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APC welcomes the invitation of the Office of the High Commissioner for Human Rights to reflect on the impacts of COVID-19 on the exercise of economic, social and cultural rights within the context of addressing inequalities in the recovery from the COVID-19 pandemic. The pandemic has presented challenges for human rights and, in some cases, responses by governments have revealed fault lines that challenge international human rights law. While we recognise that these were and are extraordinary times, states’ responses to the crisis should be proportionate and planned and should avoid curtailing human rights.
It is widely recognised that access to the internet and technology is indispensable to achieving green economic growth. The internet is an enabler of economic, social and cultural rights, and at the height of the COVID-19 pandemic, with lockdowns enforced in many countries across the world, it showed its potential to enable the right to work, including the right to work in safe and healthy working conditions; the right of trade unions to function freely; the right to social security; the right to health; the right to education; and the right to take part in cultural life and to benefit from scientific progress. However, the pandemic also vividly exposed the negative rights implications of the use of technology by states to mitigate the effects of the pandemic, as well as the implications for those without meaningful affordable internet access.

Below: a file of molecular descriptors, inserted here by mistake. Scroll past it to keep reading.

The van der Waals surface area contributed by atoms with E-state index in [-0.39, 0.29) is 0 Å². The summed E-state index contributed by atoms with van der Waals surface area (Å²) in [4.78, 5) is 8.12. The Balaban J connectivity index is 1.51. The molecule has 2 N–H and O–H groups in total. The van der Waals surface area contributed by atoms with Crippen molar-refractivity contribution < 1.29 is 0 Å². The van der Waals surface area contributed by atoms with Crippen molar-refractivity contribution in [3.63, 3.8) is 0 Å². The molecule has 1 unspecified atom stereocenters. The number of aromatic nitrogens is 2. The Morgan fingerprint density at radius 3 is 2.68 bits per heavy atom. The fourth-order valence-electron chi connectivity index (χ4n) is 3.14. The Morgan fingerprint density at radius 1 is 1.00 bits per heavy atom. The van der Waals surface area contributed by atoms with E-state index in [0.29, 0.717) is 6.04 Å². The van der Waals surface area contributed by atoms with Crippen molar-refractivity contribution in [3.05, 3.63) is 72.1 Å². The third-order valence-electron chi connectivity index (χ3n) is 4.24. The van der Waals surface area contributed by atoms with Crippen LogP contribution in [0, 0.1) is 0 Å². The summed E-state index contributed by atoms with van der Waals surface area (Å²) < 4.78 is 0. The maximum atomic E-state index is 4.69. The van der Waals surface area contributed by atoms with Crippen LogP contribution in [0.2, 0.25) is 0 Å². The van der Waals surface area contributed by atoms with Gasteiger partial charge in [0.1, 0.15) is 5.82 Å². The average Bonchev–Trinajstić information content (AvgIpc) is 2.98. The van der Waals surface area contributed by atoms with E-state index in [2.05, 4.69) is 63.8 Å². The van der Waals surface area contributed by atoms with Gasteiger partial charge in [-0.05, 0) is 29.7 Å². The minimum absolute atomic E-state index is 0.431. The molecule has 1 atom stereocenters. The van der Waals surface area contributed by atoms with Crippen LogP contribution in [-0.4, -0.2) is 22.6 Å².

This submission draws on these lessons, with a specific focus on countries in the global South, in order to create a limited set of considerations for governments who view the internet as central to their plans for inclusive, green economic growth. The submission focuses on access to the internet; rights-based decision making in government programmes; privacy and data protection; and the sustainable use of technology.
Read the full submission here.